The sectarian nature of the struggle in Iraq may simply be the most convenient, available expression for social conflict. Since decades of Baathist dictatorships prevented the development of civil institutions in Iraq and Syria that could openly articulate popular political preferences, other social institutions such as family, religion and tribe filled the roles. Therefore, the Iraqi conflict now described primarily in religious or sectarian terms may actually be more strongly anchored in political and social disputes that are merely fought under the guise of sect. While it is convenient to frame such clashes in sectarian terms, it should be understood that sect may merely be a mode to express underlying Iraqi social conflict rather than instrumental to such contests.
The Iraqi-Syrian war is also precipitating a Sunni fratricide, as al-Qaeda-related Salafi formations fighting in Syria and Iraq are splintering badly. Multiple Salafi factions vie for power and operate as coalitions of networks that fight rivals across the entire ideological spectrum. The array of such contending factions include the Mujahideen Shura Council; the Army of Immigrants and Partisans; Jabhat al-Nusra; Kurdish Salafi groups like Jamaat Ansar al-Islam; Dagistani Jamaat; and Jaysh Muhammad. Additionally, foreign and indigenous jihadis encompass a range of actors, including European “war tourists” and thousands of prisoners released from Syrian and Iraqi jails following ISIS raids. Many of these prisoners can be legitimately described as mentally deranged criminals, exercising sociopathic behavior under an ISIS banner.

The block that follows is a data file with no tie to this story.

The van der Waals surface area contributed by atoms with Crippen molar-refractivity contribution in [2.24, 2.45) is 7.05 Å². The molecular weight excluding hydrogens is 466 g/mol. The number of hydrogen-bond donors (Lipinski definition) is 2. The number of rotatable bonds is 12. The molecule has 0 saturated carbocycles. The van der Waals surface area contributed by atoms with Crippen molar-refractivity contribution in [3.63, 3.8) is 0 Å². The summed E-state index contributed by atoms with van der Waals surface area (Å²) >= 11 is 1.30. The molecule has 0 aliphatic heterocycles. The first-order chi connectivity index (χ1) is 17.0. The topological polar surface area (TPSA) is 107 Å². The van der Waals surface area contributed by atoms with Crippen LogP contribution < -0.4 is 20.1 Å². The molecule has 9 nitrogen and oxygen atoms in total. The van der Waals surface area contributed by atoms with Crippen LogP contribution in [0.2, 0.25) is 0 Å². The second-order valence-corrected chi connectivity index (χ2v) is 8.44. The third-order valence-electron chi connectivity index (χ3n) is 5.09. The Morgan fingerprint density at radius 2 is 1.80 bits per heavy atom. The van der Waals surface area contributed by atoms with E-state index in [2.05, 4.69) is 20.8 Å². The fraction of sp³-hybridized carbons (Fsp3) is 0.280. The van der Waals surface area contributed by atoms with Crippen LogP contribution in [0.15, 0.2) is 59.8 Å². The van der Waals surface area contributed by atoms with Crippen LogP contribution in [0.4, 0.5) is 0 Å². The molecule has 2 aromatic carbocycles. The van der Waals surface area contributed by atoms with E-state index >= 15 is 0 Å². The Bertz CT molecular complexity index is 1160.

The complete array of jihadi fighters are perhaps better understood on their own terms rather than as a uniform category. Foreign jihadists are not all the same, just like indigenous Salafi jihadists. Such contending factions, including those incorporating criminal elements, make the claim to represent the piety of the Prophet Muhammad’s companions, while ruthlessly maneuvering for dominance. The time is long past when a figure like Ayman al-Zawahiri could even pretend to speak for Salafi jihadists fighting in Iraq and Syria.